The interstellar comet passing through our solar system gets an official name

Borisov Interstellar Comet
Gemini Observatory two-color composite image of C/2019 Q4 (Borisov) which is the first interstellar comet ever identified Gemini Observatory/NSF/AURA

The interstellar comet that was discovered passing through our solar system on August 30 has been officially named 2I/Borisov. 

The comet formerly known as C/2019 Q4 (Borisov) — a mouthful, to be fair — was discovered by amateur Ukrainian astronomer Gennady Borisov near the Gemini constellation. The International Astronomical Union (IAU) announced the official name on Tuesday.

The 2I comes from the fact that it is officially the second interstellar object to be discovered in our solar system, and the Borisov, of course, comes from the person who discovered it.

The IAU said that 2I/Borisov would come the closest to the sun on December 7. In December and January, the comet will be brightest in the southern region of the sky, before zooming out of our solar system and on to the next. 

2I/Borisov is closer and will stick around for longer than the first interstellar object that was discovered in 2017, which was ‘Oumuamua. ’Oumuamua was already leaving our solar system when it was discovered — which means that Borisov could be a more promising a discovery since it’s headed our way.

According to the Gran Telescopio Canarias in the Canary Islands, 2I/Borisov is estimated to be about a few kilometers in its diameter, which is typical for your average comet.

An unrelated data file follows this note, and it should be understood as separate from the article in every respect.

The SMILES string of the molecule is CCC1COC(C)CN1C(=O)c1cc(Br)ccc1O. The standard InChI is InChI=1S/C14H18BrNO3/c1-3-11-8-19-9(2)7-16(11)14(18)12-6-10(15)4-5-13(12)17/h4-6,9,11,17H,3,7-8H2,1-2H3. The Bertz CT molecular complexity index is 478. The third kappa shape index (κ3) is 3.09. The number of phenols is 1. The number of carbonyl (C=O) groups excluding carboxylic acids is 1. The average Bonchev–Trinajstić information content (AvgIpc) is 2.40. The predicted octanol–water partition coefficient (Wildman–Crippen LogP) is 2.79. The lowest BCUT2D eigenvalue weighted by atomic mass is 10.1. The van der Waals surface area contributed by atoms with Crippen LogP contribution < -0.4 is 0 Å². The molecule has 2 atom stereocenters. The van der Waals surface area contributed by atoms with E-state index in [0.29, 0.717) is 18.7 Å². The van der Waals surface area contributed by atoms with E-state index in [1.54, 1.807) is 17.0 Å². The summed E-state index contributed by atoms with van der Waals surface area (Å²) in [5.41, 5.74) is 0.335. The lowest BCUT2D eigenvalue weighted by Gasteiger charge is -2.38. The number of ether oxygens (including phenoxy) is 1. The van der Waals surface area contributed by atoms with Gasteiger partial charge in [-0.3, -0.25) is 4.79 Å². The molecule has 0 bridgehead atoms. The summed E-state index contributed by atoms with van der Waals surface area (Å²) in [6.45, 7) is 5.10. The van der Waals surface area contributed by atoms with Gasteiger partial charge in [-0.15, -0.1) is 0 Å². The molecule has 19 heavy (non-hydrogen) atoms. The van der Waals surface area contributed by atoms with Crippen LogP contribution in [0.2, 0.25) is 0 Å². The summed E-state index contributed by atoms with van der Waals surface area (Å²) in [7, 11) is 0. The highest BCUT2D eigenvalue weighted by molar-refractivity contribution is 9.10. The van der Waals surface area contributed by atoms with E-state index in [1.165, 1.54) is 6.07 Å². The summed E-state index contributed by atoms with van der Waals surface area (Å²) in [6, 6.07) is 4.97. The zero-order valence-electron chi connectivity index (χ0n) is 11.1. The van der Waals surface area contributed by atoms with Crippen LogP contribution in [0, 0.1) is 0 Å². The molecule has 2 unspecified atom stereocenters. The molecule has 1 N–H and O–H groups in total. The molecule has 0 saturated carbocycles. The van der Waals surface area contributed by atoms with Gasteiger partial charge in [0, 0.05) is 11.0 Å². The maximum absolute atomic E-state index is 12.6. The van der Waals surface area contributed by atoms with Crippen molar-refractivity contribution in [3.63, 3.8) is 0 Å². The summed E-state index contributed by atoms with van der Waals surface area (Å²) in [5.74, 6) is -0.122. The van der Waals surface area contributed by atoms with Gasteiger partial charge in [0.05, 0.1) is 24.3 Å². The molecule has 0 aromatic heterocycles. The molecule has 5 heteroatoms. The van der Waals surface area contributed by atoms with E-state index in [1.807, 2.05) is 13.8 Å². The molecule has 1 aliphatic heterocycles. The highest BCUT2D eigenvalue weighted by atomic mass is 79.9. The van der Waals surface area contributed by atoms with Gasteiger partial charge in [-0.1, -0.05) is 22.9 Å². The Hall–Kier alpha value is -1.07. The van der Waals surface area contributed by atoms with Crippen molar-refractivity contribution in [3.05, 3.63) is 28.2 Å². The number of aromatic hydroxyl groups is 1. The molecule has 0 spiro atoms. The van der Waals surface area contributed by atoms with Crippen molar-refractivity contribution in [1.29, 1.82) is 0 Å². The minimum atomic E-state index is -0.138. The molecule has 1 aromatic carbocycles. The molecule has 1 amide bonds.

Astronomers from the Gemini Observatory in Hawaii also captured the first multicolor image of the comet and said they expect to be able to take some better resolution images as 2I/Borisov gets closer to us over the remainder of the year.

C/2019 Q4 Borisov
A look at Borisov’s path as it travels through our solar system. JPL

The IAU said that 2I/Borisov raises questions for astrophysicists like “Why have interstellar objects not been discovered before?” and “How do such objects compare to similar bodies within the solar system?” 

According to astronomers, interstellar asteroids pass through our inner solar system about every year, though we don’t often catch them in action. New and advanced technologies are finally allowing us to discover these objects as they pass through our solar system. 

Digital Trends reached out to the IAU for further information on what kind of research it plans to conduction while we can still observe 2I/Borisov, and we’ll update this story once we hear back. 

Editors' Recommendations